Buffalo Jackfruit Vegan Grilled Cheese

If you’re ready to move beyond entry-level jackfruit sandwiches, try this smoky, spicy, totally vegan take on a gussied-up grilled cheese. If you’re not vegan or dairy-free, but like the general vibe, try it with regular cheese.


Jackfruit Pot Roast 

Proof of jackfruit’s versatility, this recipe uses larger pieces as a stand in for the fall-apart-tender beef in a classic pot roast. 



Ground beef substitutes

Plant-based ground beef substitute

If you’re the type who’d go full-on carnivore if it weren’t for the pesky detail that humans need to eat plants, too, this is probably what you’re thinking when you hear “meat substitute.” Meatless crumbles are nothing new, and there’s a range of products on the market meant to work in tacos, meatloaf, chili, and pasta recipes. These are usually made from concentrated or isolated soy protein and various fillers.  

But over the past few years, new contenders have hit the market, and they’ve generated lots of buzz for their food tech-guided innovations and uncanny resemblance to actual ground beef. Unlike crumbles, you can fashion this stuff into burgers or meat-free meatballs. Impossible and Beyond are arguably the most prominent brands, not least because both have landed on major fast food chain and restaurant menus. Now, other companies are following their lead with products that look, feel, and cook like ground beef, so it’s worth taste testing to find your favorite. (Don’t worry about the brand specifications in the recipes below — you can interchange similar products.)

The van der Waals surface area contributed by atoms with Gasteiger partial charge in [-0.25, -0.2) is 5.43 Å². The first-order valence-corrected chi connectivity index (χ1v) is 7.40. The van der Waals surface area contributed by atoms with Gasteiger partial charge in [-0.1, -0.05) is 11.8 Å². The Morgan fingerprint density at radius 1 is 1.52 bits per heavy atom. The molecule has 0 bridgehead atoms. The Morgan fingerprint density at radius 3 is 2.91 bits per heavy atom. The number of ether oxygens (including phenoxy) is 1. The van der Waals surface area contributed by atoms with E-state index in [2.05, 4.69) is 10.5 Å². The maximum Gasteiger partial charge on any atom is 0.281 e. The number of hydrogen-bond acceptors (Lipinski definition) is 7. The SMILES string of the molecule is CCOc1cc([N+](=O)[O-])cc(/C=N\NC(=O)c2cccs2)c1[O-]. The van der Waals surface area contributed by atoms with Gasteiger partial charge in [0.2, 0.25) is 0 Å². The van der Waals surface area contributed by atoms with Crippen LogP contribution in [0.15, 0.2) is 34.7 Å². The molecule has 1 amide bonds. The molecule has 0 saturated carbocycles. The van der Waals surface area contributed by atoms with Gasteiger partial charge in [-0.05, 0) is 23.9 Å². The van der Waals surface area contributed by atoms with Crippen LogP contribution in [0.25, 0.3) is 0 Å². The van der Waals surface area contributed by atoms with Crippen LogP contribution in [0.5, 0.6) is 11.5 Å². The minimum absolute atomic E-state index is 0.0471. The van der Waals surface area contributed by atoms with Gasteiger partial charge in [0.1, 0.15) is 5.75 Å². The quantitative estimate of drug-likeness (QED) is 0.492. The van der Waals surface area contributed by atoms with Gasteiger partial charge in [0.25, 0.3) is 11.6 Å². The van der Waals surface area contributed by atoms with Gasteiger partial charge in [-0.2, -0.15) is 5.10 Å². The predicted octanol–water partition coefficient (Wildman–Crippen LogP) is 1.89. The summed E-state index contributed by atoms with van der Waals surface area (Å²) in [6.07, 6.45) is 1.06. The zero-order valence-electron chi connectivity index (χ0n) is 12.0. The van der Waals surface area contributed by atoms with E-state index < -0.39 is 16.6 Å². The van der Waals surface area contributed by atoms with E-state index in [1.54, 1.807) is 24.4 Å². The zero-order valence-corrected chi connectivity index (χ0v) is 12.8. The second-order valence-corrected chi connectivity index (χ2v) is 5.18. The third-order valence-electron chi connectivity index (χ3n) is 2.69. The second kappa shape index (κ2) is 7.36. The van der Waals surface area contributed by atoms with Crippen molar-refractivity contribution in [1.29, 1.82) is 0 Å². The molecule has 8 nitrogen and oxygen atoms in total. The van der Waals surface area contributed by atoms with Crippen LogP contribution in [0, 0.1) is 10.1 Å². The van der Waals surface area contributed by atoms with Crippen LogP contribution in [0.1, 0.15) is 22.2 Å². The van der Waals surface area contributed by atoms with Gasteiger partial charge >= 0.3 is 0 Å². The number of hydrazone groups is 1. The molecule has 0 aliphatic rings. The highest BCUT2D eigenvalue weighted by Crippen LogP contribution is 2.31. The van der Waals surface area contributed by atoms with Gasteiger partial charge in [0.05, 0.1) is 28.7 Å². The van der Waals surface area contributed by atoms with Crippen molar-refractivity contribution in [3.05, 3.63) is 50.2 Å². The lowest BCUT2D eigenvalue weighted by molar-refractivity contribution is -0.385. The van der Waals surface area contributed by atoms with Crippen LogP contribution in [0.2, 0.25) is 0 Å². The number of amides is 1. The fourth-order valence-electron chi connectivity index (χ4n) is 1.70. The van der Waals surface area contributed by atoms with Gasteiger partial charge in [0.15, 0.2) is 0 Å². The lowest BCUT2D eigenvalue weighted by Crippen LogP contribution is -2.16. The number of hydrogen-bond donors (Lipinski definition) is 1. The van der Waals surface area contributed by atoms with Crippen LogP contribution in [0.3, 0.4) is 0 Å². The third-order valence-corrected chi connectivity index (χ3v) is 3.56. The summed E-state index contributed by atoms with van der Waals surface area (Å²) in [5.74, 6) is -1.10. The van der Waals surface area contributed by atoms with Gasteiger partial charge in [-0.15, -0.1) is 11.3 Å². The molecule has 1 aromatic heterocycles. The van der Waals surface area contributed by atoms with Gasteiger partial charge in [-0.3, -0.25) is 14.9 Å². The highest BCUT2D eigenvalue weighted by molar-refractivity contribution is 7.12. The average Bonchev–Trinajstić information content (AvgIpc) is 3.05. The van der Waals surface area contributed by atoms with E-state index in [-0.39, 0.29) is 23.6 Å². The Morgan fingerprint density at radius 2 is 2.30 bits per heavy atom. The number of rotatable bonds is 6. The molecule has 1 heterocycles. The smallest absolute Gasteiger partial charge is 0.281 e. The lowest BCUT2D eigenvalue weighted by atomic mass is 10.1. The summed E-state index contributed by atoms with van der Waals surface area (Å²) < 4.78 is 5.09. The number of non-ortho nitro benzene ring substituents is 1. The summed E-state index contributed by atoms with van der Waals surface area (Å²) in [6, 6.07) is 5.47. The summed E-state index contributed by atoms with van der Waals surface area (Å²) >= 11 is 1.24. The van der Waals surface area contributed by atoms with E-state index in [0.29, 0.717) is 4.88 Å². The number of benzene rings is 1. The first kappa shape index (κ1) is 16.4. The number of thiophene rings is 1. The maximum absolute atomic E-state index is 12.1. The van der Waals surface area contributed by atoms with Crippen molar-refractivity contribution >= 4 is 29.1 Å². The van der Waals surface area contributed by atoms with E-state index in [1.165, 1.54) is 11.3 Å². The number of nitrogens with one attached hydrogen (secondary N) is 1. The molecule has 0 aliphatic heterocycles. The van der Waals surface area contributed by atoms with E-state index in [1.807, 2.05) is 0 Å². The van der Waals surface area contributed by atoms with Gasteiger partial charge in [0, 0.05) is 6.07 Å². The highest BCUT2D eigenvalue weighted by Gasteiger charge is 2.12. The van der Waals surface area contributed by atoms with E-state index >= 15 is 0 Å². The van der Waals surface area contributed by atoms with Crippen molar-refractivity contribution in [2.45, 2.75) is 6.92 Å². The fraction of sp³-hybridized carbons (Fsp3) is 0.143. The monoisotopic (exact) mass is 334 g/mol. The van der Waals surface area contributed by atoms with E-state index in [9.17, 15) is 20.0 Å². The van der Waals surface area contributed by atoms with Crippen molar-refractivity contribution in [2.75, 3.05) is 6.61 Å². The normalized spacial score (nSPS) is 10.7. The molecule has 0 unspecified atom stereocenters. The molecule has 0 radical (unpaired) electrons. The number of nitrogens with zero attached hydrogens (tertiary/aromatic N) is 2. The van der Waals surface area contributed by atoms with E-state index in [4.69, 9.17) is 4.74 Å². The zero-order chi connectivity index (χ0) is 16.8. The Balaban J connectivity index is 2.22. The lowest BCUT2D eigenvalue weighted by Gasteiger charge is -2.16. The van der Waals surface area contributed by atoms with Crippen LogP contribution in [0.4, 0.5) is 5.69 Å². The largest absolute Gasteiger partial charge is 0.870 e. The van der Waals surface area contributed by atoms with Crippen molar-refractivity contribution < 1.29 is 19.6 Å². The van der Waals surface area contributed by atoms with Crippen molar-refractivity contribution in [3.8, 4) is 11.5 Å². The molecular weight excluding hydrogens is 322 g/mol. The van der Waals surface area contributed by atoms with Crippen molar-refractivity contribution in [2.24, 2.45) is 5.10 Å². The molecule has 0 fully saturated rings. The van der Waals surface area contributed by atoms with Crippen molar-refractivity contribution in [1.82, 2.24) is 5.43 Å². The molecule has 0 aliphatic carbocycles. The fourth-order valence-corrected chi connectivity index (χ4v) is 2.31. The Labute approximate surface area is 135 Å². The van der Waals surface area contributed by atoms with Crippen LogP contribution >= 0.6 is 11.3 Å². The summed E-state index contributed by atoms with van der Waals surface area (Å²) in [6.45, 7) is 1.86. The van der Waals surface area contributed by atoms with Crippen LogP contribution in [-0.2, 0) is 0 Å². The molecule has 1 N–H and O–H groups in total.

As for their ingredient and nutrition profiles, the brands are unique. Beyond Meat has tweaked its plant-based ground recipe a few times; the latest iteration is pea- and rice protein-based, and has been fortified with vitamins and minerals to give it a nutrient profile similar to that of beef. It’s soy-, gluten-, and GMO-free, and it can go on the grill. One caveat: Though Beyond is peanut- and tree-nut free, yellow peas are legumes (like peanuts), and cross-reactions to their protein are a possibility. If you’re allergic to nuts, proceed with caution (consider consulting your allergist first about how much to try, and have epinephrine on hand just in case).

Impossible dubs its vitamin- and mineral-fortified, grillable product “ground burger.” 4 ounces provide 19 grams of protein (comparable to Beyond’s 20 grams). What really distinguishes Impossible isn’t its soy protein base, but its proprietary soy leghemoglobin. Where Beyond declares itself GMO-free, Impossible embraces genetic engineering to craft a vegetarian version of heme, a vital cell molecule that happens to give meat its distinctive flavor and aroma. And it’s the secret to a meaty, juicy vegetarian burger that’s anything but impossible.

The takeaway? Check labels, take care if you have known allergies or food intolerances, and enjoy whichever brands work for you!


Beyond Burger Patty Melt

Craving old-school diner fare? Topped with caramelized onions and slathered in “special sauce,” this patty melt is the perfect change-up from a regular burger. 


Impossible Quinoa Bowl 

Lest you think this is just another grain bowl, know that renowned chef Traci Des Jardins created the recipe. In other words, head to the kitchen: You’ve got quinoa, pickled veggies, and garlciky, gingery, plant “meat” to make.


Impossible Gyro 

Seasoned with Mediterranean herbs and spices, veggie ground beef makes a great gyro filling. The homemade tzatziki and fresh pita are a must.